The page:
Aim: Reduce the number of avoidable harm caused by trust attributable pressure ulcers by March 2017 from our April 2015 baseline by Stage 2 30%, Stage 3 50% and Stage 4 50%
Throughout 2009 the Trust had a reported 326 Hospital acquired pressure ulcers, with an estimated cost, using DoH calculation, of between £1.73million and £2.1million. We also know, from hospital numbers reported in the monthly point prevalence audit, that both hospital and non hospital acquired pressure ulcers have not always been reported via the incident reporting systems in place within the Trust. Besides creating significant difficulties for patients, carers and families, pressure ulcers also increase the length of time spent in hospital and therefore cost to the Trust.
The aim of the High Impact Action (HIA) – Your Skin Matters was ‘no avoidable pressure ulcer in NHS provided care’.
As a Trust we take the development of hospital acquired pressure ulcers seriously, and are working hard to reduce the incidence of these. The Trust is committed to reducing the prevalence of hospital acquired pressure ulcers and embedding cultural change through clinical ownership at ward level. Several initiatives have been undertaken over the last 4 years, from improved reporting, robust data analysis, staff education, set criteria within the nursing care indicators, meetings with the Director of Nursing of areas that develop stage 4 hospital acquired pressure ulcers and Assistant Director of Nursing for Stage 3 pressure ulcers. The purpose of these meetings has been to establish why these pressure ulcers occurred, and identify lessons learned in order to continuously improve patient safety.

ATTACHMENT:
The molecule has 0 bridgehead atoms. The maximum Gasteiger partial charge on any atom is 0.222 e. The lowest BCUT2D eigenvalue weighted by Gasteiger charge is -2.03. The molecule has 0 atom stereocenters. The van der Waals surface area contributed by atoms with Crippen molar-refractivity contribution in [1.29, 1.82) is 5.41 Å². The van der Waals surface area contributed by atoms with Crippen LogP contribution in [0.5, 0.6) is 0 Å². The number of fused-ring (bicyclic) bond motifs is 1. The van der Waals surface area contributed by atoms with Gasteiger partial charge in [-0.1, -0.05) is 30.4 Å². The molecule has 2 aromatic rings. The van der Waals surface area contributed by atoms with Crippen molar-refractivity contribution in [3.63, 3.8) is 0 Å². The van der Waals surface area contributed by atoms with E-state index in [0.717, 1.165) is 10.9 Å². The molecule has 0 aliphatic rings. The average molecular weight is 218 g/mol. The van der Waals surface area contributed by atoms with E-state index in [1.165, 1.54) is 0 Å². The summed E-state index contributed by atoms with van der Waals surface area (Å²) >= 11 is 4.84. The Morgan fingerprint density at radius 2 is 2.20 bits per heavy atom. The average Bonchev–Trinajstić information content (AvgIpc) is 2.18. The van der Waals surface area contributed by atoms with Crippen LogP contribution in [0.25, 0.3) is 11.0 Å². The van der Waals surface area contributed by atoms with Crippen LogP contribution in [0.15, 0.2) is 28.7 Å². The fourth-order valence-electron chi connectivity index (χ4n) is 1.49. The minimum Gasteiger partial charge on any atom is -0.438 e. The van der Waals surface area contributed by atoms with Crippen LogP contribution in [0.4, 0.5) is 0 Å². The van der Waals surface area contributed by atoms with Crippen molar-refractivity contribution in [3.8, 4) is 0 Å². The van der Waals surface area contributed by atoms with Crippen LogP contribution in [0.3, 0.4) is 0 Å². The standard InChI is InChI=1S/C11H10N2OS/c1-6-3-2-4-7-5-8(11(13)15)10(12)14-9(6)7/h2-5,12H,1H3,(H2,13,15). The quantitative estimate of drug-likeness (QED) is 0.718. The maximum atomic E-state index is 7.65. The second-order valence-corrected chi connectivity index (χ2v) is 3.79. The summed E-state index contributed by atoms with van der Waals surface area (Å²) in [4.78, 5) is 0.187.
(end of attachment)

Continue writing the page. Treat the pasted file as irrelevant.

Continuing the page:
Building on this work the Trust has identified as part of its 2020 Strategy that achieving eradication of all avoidable pressure ulcers is a quality goal.
The Trust is proud of the work already carried out with regards Pressure Ulcer Prevention, and has an incidence rate below national average, for prevalence of new pressure ulcers both acute, community and combined medians are below the national median. Pressure ulcers however, account for approximately 60% of our organisations harms to patients, we therefore recognise that there are still improvements to make in order to reduce patient harm further and improve their outcome.
The national median for old and new pressure ulcers is 4.655%. The improvements made to date have seen us in April 2014 attain prevalence median of 4.8% as an integrated organisation, we recognise however, that whilst the acute services have a prevalence median of 3.995%, the Adult & Long Term Conditions (formerly community services) have a median of 5.69%. Therefore the focus in the coming year must be on sustaining the current position from an acute setting and making improvements where possible, and focussing on implementing improvement processes into the community setting.
See our latest campaign to combat pressure ulcers here:
Pressure Ulcer Awareness Day Leaflet